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Adventures in Nursing Blog

People. Process. Product.

People. Process. Product.

A few years back I was introduced to Marcus Lemonis, the CEO of Camping World, by way of his appearance on season 3 of the ABC series, The Secret Millionaire. How he got there wasn’t an accident. He started from very humble beginnings, born in Beirut and adopted by a Greek couple living in Miami. He worked for his grandfather’s car dealership in the mid 1990s. In 1997, the dealership was acquired by AutoNation and Lemonis was retained to run the business. A few years later, he was approached by Lee Iaccoca and asked to create an RV sales company. Iaccoca had identified an opportunity in what was at the time a very fragmented market, and Lemonis was just the guy for this job. Thus, the Holiday RV Superstore was born, and Lemonis served as the CEO from 2001 to 2003. Following that, he co-founded a similar company called FreedomRoads and began acquiring RV dealerships all across the country. That company merged Camping World in 2006, and Lemonis stayed on as the CEO.

In 2013, Lemonis started a show on CNBC called The Profit. Atlas was only 1 year old at that time, and I would use each and every episode as a learning experience. A classroom of sorts. Watching how he navigated issues within a small business gave me a clearer understanding of ours. Reviewing the ins and outs of profit and loss statements, dealing with employee issues, navigating the ups and downs of everyday business life. To this day, I can credit that show (along with a few others) with giving me the understanding I needed to survive the first years as a start-up. This was my lecture hall, my study guide. I took the principles that he applied and adapted them to what we were doing every day.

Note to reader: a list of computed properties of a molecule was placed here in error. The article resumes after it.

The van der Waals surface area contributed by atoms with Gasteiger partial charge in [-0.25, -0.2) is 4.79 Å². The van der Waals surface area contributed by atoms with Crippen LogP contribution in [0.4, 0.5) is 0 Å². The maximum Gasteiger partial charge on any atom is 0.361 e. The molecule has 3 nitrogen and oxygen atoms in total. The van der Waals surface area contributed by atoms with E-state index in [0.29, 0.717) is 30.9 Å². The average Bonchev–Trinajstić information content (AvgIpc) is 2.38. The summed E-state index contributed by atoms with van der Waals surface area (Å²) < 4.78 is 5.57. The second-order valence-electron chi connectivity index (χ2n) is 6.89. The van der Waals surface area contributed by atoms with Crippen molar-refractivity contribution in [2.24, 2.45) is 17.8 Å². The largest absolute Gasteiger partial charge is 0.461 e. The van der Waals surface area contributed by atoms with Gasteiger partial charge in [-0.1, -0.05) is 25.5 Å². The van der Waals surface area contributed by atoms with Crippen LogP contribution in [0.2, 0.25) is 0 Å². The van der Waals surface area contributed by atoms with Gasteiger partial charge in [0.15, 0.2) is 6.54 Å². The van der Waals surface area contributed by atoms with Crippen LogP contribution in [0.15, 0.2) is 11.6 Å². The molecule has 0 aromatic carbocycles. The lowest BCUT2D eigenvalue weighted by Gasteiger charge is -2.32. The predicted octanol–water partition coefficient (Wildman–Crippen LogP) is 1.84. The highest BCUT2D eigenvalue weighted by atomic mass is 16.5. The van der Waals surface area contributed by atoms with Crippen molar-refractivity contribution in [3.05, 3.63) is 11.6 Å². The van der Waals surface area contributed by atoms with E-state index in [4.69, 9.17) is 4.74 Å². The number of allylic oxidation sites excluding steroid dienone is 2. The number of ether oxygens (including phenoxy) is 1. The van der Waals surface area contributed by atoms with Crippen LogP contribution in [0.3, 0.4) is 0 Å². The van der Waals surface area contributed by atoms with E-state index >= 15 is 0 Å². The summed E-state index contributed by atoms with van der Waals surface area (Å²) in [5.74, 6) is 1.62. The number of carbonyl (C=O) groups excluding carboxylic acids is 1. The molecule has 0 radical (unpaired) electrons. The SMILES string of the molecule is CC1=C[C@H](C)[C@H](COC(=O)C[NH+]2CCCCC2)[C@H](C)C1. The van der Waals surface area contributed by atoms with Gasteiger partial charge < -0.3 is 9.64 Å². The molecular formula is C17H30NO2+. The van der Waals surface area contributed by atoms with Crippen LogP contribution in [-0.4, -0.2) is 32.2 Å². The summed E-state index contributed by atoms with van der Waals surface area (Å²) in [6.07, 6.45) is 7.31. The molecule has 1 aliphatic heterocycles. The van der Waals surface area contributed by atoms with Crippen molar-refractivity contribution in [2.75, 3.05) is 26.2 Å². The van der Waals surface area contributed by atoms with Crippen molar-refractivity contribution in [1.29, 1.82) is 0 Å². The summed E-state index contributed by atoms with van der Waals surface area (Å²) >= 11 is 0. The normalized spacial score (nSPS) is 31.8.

In the show, Lemonis preaches three basic pieces to every successful business he runs. People, process and product. A successful business has all three parts:

People: I’m of the mind that all people are inherently good. If you give good people the very best work environment and treat them with respect and dignity, they will do great things. That’s been a cornerstone for Atlas since the beginning. Trust is hard, especially early in a start-up. But if you just let go and believe that your good people will do great things, you’ll succeed.

Process: This one is/was a bit harder for me. I’m not a process guy. It’s one of my weaknesses. But identifying it as a weakness early on helped me develop. The right processes were an early failure at Atlas. Then we found the right people to create and apply what we needed to be successful. We let go of our weaknesses and insecurities and allowed our people to do what they do best. In doing so we created The Atlas Way, a roadmap for how we wanted the business to be, then applied it to everything we did. To this day, The Atlas Way has not changed and is taught on every new employees first day. 

Product: We don’t produce a physical product at Atlas. We don’t have a factory or a warehouse. We deal in talent. Our traveling healthcare professionals are the best in the business. That is our product. If everything we do is done with the traveling healthcare professional in mind, success will follow. Not only for them, but for us as well. Nothing is more powerful than word of mouth, and when our nurse is sitting beside another nurse at 3 am eating lunch and talking about how happy they are with Atlas, I couldn’t be more proud. That’s a successful product.

If I’ve learned anything from The Profit, it’s that a successful business needs all three pieces. I think about this every day. One isn’t more important than the others, but faltering with just one and the business is doomed.

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